The Gist

Life Is Like Pachinko

It’s a popular game of chance in Korea. It’s also a metaphor for the Korean Japanese experience in Min Jin Lee’s swoonworthy novel.

Min Jin Lee at the National Book Awards on Nov. 15 in New York City.

Dimitrios Kambouris/Getty Images

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There hadn’t been an English-language novel about ethnic Koreans living in Japan until this year’s Pachinko. Author Min Jin Lee chalks it up to the complicated history of the Korean Japanese. They were colonized by Japan, they were forced or compelled to migrate, and they were targets of anti-Korean discrimination. But Lee was surprised to find that many Korean Japanese don’t see themselves as victims of racism. “They would actually see it as, culturally, their norm,” says Lee. “I think it’s very hurtful to think that you’re hated all the time, so you have to think of the story that you can live with.”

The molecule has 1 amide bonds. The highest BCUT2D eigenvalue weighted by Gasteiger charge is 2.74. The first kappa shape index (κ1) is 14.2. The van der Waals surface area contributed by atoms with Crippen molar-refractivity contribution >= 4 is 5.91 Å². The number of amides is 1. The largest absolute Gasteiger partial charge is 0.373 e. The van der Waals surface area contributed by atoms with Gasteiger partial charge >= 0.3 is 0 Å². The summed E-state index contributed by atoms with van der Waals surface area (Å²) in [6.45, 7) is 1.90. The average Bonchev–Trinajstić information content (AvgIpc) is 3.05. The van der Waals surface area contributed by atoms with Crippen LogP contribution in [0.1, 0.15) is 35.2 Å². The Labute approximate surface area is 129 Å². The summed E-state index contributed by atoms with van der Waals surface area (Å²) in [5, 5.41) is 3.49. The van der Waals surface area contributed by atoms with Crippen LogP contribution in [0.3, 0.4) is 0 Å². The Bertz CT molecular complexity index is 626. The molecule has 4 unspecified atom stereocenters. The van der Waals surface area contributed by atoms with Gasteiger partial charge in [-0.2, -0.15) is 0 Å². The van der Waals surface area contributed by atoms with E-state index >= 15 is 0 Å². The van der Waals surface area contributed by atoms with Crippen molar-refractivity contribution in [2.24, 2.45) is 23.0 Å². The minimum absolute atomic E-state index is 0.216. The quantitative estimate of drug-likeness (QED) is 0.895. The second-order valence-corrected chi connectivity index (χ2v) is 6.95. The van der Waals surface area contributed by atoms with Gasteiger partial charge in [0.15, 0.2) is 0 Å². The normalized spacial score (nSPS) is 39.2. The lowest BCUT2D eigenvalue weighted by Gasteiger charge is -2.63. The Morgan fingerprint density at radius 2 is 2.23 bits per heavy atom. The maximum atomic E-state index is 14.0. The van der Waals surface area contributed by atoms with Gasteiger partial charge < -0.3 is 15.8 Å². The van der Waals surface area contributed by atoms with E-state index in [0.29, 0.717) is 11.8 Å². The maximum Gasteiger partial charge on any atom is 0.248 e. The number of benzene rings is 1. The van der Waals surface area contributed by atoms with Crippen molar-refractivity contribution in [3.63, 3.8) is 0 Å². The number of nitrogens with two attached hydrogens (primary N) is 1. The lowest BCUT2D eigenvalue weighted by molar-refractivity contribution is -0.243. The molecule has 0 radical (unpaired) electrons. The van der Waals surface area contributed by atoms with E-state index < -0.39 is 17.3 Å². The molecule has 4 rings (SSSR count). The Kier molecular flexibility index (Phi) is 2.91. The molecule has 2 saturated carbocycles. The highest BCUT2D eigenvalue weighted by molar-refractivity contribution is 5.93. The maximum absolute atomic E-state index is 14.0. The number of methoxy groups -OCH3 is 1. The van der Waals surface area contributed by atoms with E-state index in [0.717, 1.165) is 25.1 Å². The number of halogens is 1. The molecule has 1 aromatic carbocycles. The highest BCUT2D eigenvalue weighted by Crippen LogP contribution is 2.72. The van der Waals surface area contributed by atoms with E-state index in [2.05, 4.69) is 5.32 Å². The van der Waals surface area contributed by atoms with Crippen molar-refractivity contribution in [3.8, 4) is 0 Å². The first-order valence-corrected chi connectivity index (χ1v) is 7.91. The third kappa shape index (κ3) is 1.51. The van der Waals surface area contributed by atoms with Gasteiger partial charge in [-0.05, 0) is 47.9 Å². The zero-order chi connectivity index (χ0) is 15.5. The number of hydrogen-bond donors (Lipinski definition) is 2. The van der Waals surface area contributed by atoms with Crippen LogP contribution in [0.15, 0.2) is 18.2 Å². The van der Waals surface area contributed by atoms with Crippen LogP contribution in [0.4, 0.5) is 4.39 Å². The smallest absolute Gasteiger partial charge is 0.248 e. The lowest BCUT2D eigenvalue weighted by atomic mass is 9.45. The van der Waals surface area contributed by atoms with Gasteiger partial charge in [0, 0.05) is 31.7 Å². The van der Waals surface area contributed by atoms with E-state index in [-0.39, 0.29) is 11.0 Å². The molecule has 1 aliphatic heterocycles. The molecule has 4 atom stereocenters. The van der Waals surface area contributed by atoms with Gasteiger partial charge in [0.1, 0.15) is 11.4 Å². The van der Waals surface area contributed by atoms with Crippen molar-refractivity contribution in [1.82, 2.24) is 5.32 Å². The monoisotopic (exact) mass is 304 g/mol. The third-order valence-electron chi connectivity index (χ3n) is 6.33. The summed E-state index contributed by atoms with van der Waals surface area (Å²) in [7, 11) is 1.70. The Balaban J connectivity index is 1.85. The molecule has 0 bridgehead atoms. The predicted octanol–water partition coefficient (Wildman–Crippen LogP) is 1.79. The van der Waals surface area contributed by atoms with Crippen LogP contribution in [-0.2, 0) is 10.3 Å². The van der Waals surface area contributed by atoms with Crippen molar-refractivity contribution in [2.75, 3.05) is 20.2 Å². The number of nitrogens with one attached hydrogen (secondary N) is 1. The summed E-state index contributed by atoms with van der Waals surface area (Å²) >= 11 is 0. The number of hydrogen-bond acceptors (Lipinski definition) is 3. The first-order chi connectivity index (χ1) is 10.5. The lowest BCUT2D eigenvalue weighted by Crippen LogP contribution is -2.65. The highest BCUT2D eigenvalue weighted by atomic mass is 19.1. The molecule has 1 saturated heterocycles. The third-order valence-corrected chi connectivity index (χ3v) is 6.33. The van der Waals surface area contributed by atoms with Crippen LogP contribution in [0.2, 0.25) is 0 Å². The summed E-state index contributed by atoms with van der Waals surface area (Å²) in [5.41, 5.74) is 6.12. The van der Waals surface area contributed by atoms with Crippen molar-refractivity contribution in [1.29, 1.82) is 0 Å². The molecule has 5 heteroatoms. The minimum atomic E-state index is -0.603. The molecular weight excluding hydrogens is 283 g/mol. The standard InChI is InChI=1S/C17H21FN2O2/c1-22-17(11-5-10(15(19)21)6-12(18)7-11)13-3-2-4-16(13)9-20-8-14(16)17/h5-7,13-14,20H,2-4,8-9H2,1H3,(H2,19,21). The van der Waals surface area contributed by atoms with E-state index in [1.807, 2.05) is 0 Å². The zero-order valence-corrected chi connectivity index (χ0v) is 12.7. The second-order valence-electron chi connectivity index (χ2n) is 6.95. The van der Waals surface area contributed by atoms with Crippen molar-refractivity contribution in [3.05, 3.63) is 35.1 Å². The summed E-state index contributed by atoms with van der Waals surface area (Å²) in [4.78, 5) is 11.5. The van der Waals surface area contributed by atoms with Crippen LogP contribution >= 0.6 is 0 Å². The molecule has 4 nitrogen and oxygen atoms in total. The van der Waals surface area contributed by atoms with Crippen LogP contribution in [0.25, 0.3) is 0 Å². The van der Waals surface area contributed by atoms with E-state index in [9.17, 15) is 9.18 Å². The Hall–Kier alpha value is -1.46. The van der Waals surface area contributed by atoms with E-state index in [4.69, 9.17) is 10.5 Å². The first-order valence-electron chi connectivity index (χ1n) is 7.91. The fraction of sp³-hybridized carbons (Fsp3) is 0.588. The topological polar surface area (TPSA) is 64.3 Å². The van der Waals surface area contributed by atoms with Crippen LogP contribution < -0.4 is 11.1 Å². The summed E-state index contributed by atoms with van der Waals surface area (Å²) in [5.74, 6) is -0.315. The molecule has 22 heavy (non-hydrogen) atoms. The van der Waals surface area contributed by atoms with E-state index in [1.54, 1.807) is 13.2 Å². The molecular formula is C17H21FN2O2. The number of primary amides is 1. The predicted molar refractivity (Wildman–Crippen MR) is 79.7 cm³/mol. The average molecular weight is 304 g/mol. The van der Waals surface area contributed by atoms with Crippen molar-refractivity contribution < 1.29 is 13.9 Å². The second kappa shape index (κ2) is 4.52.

In the Spiel, are President Trump’s tweets worse than President Nixon’s paranoia?

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